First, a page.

Wednesday, October 5, 2016

Napoleon's Last Island

Napoleon's Last Island by Thomas Keneally
Atria Books: 10/4/16
eBook review copy; 432 pages
ISBN-13: 9781501128424

Napoleon's Last Island by Thomas Keneally is a recommended historical fiction novel of Betsy Balcombe's account of Napoleon Bonaparte's banishment to the island of Saint Helena.

The story, written as journal entries, opens with Napoleon's death, as told by a British teenager, Betsy Balcombe, who befriended Bonaparte and then goes back to October of 1815 when Napoleon Bonaparte was first exiled to St. Helena, an island governed by the English. He is taken in by William Balcombe, a representative of the East India Company who is the provisioner of goods on the island. Bonaparte stays in the guest house because his resident wasn't ready. Napoleon and his small French entourage are well provided for while with the Balcombe's. He and Balcombe's daughter, Betsy, eventually become friends. When St. Helena’s new British governor, Sir Hudson Lowe, arrives, he is determine to make Napoleon's stay on the island painful and closer to being imprisonment. He also makes the Balcombe's suffer for their hospitality to Napoleon. The family struggles after their association with Napoleon, and move to Australia..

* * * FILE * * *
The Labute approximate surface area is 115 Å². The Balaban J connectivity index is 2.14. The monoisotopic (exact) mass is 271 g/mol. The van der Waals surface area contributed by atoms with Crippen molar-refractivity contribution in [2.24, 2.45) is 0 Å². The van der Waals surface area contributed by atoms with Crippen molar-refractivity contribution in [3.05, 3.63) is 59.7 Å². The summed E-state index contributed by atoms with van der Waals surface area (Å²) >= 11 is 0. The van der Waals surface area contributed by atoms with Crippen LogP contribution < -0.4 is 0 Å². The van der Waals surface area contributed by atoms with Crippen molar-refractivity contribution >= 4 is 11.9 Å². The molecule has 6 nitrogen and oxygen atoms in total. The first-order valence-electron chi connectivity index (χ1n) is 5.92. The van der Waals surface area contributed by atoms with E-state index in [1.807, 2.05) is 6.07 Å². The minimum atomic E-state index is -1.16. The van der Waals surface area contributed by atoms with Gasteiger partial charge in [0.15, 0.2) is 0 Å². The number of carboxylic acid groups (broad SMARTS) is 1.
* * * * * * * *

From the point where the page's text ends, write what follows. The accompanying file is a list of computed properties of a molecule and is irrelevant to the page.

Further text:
The formality of the language in the journal entries helps set the period tone for the novel. While it is technically well written and full of accurate, period details, and some interesting facts, the novel starts out strong and later slows down, especially as it details Betsy's growing up. The problem is that Betsy is not interesting enough to carry the story and after time the novel becomes slow and tedious. As noted by other reviews, there is some fictional ridiculousness and some obvious prejudice shown by Keneally toward the British, which lessens the impact of the rest of the narrative.

Disclosure: My advanced reading copy was courtesy of the publisher for review purposes.

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